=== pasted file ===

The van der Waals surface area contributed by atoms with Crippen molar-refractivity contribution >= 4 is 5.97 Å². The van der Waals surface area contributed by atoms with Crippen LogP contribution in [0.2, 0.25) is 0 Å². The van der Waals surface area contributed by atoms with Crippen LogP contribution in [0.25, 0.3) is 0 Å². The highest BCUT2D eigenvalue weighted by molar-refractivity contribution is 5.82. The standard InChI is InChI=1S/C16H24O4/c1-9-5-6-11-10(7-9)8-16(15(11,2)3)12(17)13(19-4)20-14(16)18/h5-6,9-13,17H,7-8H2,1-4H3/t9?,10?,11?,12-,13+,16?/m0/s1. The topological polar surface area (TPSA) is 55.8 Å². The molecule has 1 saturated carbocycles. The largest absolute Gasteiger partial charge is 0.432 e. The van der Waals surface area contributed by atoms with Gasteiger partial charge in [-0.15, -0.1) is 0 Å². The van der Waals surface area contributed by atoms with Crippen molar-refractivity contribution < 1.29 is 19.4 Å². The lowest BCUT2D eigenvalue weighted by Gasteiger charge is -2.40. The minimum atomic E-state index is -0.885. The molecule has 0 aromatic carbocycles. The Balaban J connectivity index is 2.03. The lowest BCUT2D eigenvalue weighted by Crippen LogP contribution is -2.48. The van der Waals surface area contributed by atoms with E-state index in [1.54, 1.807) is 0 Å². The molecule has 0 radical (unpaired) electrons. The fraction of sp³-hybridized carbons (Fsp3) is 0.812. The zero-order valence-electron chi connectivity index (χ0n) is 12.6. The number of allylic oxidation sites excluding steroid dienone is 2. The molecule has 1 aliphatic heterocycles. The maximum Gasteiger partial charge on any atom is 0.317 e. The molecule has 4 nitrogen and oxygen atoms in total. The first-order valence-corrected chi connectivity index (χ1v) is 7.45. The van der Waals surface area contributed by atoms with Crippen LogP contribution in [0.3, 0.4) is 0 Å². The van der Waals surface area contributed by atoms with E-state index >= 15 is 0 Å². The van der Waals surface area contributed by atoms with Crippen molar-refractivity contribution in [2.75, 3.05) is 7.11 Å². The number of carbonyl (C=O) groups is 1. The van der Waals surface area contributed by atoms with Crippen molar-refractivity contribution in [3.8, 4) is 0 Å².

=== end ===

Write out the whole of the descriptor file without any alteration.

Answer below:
The van der Waals surface area contributed by atoms with Crippen molar-refractivity contribution >= 4 is 5.97 Å². The van der Waals surface area contributed by atoms with Crippen LogP contribution in [0.2, 0.25) is 0 Å². The van der Waals surface area contributed by atoms with Crippen LogP contribution in [0.25, 0.3) is 0 Å². The highest BCUT2D eigenvalue weighted by molar-refractivity contribution is 5.82. The standard InChI is InChI=1S/C16H24O4/c1-9-5-6-11-10(7-9)8-16(15(11,2)3)12(17)13(19-4)20-14(16)18/h5-6,9-13,17H,7-8H2,1-4H3/t9?,10?,11?,12-,13+,16?/m0/s1. The topological polar surface area (TPSA) is 55.8 Å². The molecule has 1 saturated carbocycles. The largest absolute Gasteiger partial charge is 0.432 e. The van der Waals surface area contributed by atoms with Gasteiger partial charge in [-0.15, -0.1) is 0 Å². The van der Waals surface area contributed by atoms with Crippen molar-refractivity contribution < 1.29 is 19.4 Å². The lowest BCUT2D eigenvalue weighted by Gasteiger charge is -2.40. The minimum atomic E-state index is -0.885. The molecule has 0 aromatic carbocycles. The Balaban J connectivity index is 2.03. The lowest BCUT2D eigenvalue weighted by Crippen LogP contribution is -2.48. The van der Waals surface area contributed by atoms with E-state index in [1.54, 1.807) is 0 Å². The molecule has 0 radical (unpaired) electrons. The fraction of sp³-hybridized carbons (Fsp3) is 0.812. The zero-order valence-electron chi connectivity index (χ0n) is 12.6. The number of allylic oxidation sites excluding steroid dienone is 2. The molecule has 1 aliphatic heterocycles. The maximum Gasteiger partial charge on any atom is 0.317 e. The molecule has 4 nitrogen and oxygen atoms in total. The first-order valence-corrected chi connectivity index (χ1v) is 7.45. The van der Waals surface area contributed by atoms with Crippen LogP contribution in [0.3, 0.4) is 0 Å². The van der Waals surface area contributed by atoms with E-state index >= 15 is 0 Å². The van der Waals surface area contributed by atoms with Crippen molar-refractivity contribution in [2.75, 3.05) is 7.11 Å². The number of carbonyl (C=O) groups is 1. The van der Waals surface area contributed by atoms with Crippen molar-refractivity contribution in [3.8, 4) is 0 Å².